On the other hand, what could have encouraged Chinese officials to devaluate their currency is the actual trend in US labor cost. Preliminary data on unit labor cost in the nonfarm business sector show a modest increase of 0.5 percent in the second quarter. That is almost nothing and everything. On one hand, it could mean a starting trend that could allow for shoring back from China manufacturing jobs. One must acknowledge that it is too soon to assert such a prediction, but it is enough to believe that in the same way manufacturing jobs were exported from the U.S., the same way those jobs could be repatriated. Even though it is still very expensive to manufacture within the United States (Unit labor cost increased 2.1 percent over the last four quarters), it is also true that those manufacturing jobs have never disappeared from the US Economy. They are, if you will, transitorily in China. Those jobs are still part of the US chain of production. In fact, that is what Chinese official are certain and resolute to avoid by setting the nominal exchange rate of the renmimbi. The message from the Chinese currency moves is the following: manufacturing jobs will move out from China sooner than later. The question is, who is going to take over them. It makes sense to shore them in to the United States since those jobs are often commanded from US Big cities. Just look at an iPhone: designed in California, assembled in China.

Does a worker choose not to work when collecting Social Security?

Campaigns against social security usually claim that Social Security Benefits discourage workers from being employed. Many right wing policy advocates point their fingers at Social Security Benefits as being expensive and further making the labor force lazy – to say the least. In this article I analyze to what extent the number of unemployed people is determined by the number of people collecting Social Security Benefits given out by disability claims. That is, workers’ own disability; workers’ spouse disability; and, workers’ children disability. I use the term workers because, in spite being disable, I assume they are willing to work. Thus, the argument from the right would be that people readily available to work will remain unemployed whenever they can secure an income from the Social Security Administration. Furthermore, workers will do so too before the scenario in which their spouses collect benefits. And third, workers will not work in the case in which social security benefits are being collected for their children. In other words, workers would rather take care of the disable children or spouse and live out of public transfers. Then, the question that possesses this analysis is the following: does a worker choose not to work when collecting some form of Social Security Benefit for her family?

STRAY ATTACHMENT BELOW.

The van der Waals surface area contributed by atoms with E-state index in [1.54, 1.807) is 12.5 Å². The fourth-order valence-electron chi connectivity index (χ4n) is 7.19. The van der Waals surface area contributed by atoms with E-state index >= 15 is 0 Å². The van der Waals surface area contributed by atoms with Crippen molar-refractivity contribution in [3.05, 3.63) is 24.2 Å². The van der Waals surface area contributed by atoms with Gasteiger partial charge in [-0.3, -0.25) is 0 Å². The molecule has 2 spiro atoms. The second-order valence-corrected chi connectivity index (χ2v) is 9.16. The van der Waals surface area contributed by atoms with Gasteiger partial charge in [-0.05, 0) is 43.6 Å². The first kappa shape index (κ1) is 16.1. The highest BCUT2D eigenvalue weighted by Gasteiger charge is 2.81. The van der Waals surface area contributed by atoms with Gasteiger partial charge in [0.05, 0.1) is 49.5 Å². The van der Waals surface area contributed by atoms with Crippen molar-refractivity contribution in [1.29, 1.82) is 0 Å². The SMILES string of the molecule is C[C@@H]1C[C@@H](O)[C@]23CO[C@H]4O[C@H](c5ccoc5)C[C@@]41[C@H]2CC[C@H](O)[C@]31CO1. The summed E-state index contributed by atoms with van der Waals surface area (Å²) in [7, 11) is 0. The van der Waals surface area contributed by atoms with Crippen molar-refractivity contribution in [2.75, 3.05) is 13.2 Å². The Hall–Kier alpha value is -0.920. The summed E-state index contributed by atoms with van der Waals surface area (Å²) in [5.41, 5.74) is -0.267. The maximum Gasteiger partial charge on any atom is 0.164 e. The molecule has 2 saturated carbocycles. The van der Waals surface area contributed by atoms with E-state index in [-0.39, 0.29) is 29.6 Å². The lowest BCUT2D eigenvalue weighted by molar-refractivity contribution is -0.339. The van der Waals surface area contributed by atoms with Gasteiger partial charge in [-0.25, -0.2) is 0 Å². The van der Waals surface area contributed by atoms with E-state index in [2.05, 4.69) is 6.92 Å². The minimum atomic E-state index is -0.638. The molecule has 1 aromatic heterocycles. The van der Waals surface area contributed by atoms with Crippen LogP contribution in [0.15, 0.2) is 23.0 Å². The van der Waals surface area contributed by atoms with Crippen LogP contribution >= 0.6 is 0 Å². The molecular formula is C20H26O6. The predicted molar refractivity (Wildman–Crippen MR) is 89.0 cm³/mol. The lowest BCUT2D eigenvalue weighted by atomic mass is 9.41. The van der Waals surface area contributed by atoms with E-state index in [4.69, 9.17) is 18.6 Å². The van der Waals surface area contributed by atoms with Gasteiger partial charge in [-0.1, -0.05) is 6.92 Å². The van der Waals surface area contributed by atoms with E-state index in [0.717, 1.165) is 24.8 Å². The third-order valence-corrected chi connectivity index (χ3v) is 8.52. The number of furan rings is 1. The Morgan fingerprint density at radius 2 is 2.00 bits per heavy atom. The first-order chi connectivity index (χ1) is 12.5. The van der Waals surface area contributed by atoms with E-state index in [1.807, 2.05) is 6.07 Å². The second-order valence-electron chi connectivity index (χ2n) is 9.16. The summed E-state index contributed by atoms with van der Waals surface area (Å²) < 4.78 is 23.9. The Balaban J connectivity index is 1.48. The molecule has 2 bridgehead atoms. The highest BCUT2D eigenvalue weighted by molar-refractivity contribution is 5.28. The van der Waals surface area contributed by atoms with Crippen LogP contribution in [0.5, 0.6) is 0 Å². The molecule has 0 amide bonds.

Social Security and Unemployment levels.

Social Security and Unemployment levels. By Catherine De Las Salas (Summer 2015).

The data:

So, by looking at the correlation between number of unemployed people and number of people claiming benefits for the above mentioned three reasons, I am able to capture the “willingness” of disable workers, whom are collecting social security benefits, to work. I take data at the United States county level from the U.S. Social Security Administration database which contains the number of beneficiaries by type of benefit. Also, I take observations pertaining to the number of people claiming benefits for disability reasons. In addition, I take the number of unemployed people at the county level (data from the U.S. Bureau of Labor Statistics). Both data correspond to 2014. The only counties excluded from the sample are the ones at U.S. Virgin Islands. All other counties, and independent cities are included in the sample regression.

One could argue, correctly, some sort of multicollinearity in the data since people collecting benefits usually do not work. However, unemployment statistics from the Bureau of Labor Statistics interestingly count as unemployed persons those who have looked actively for a job during the recent past weeks of the application of the survey. This means that what the unemployment statistics is capturing here is the “willingness” of disable people to work while collecting social security benefits. Given that the answers to BLS Household Survey data have no conditional effect on social security benefits, it is reasonable not expect the survey to be corrupted by the interest of keeping the benefit on the beneficiaries’ end. In other words, in spite of the statistical identity, data can be further interpreted given the nature of the question being asked by BLS Household Survey.